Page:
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Related to cespitose: gregarious
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Synonyms for cespitose

(of plants) growing in small dense clumps or tufts

References in periodicals archive ?
Its cespitose habit offers excellent possibilities for management, and its harvest is considered sustainable by most authors (e.
2008), and cutting off shoots in cespitose palms (Calzavara, 1972; Jardim & Anderson, 1987; Pollak et al.
Appendix 1 Table 2 Synopsis of Palm Management in South America, Countries: BO, Bolivia; BR, Brazil; CH, Chile; CO, Colombia; EC, Ecuador; GU, Guyana; PE, Peru; SU, Suriname; UR, Uruguay; VE, Venezuela, Human Groups: AF, Afro-descendants; AM, Amerindians; ME, Mestizos or Caboclos, Harvest Techniques: CN, Climbing Neighboring Tree; CP, Climbing the Palm; CT, Cutting Tool at the End of a Pole; DH, Direct Harvest of Low or Acaulescent Palms; FM, Felling as a Consequence of Mismanagement; FR, Felling Required; GH, Harvest from the Ground; ND, No Data (but No Felling); SC, Shoot Cutting in Cespitose Palms.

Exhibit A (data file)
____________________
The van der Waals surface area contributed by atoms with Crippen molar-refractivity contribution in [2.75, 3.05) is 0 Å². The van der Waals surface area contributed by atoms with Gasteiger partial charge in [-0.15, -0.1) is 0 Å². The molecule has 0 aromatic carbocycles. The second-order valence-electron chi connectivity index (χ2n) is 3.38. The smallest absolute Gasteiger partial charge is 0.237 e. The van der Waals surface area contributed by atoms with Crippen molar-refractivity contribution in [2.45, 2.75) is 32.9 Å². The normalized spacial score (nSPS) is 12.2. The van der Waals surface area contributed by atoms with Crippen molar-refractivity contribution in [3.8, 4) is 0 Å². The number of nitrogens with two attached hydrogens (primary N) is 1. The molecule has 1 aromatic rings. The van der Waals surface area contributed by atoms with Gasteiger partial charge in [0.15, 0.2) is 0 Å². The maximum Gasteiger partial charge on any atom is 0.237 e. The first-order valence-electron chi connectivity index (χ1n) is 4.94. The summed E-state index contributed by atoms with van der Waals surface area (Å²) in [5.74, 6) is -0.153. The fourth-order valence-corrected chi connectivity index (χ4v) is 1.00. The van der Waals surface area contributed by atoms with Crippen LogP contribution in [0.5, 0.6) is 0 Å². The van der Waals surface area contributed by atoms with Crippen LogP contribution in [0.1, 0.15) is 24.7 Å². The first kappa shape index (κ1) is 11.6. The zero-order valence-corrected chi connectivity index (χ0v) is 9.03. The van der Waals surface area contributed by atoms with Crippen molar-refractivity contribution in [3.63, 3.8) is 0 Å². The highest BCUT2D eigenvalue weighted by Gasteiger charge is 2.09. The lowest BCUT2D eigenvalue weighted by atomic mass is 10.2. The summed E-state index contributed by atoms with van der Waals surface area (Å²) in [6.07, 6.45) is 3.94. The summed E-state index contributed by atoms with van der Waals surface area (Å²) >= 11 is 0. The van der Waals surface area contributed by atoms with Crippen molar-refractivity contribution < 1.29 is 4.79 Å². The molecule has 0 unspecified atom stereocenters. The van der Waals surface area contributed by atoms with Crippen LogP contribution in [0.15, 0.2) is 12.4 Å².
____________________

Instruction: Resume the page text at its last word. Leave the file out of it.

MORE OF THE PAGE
Large cespitose clusters at the base of living or dead hardwood trees.
Several to gregarious, often cespitose, on decaying hardwood logs and stumps.
We also computed the number of species in each growth-form category, percent cespitose species, and number of species with palmate or costapalmate leaves from the species lists.
A cespitose species will produce either a multistemmed palm (e.
The monospecific genus Tostimontia (Diaz-Piedrahita, 2001) from Sierra de Santa Marta in Colombia was distinguished from Jungia by the cespitose habit, peltate leaves with foliaceous bracts, and solitary capitula.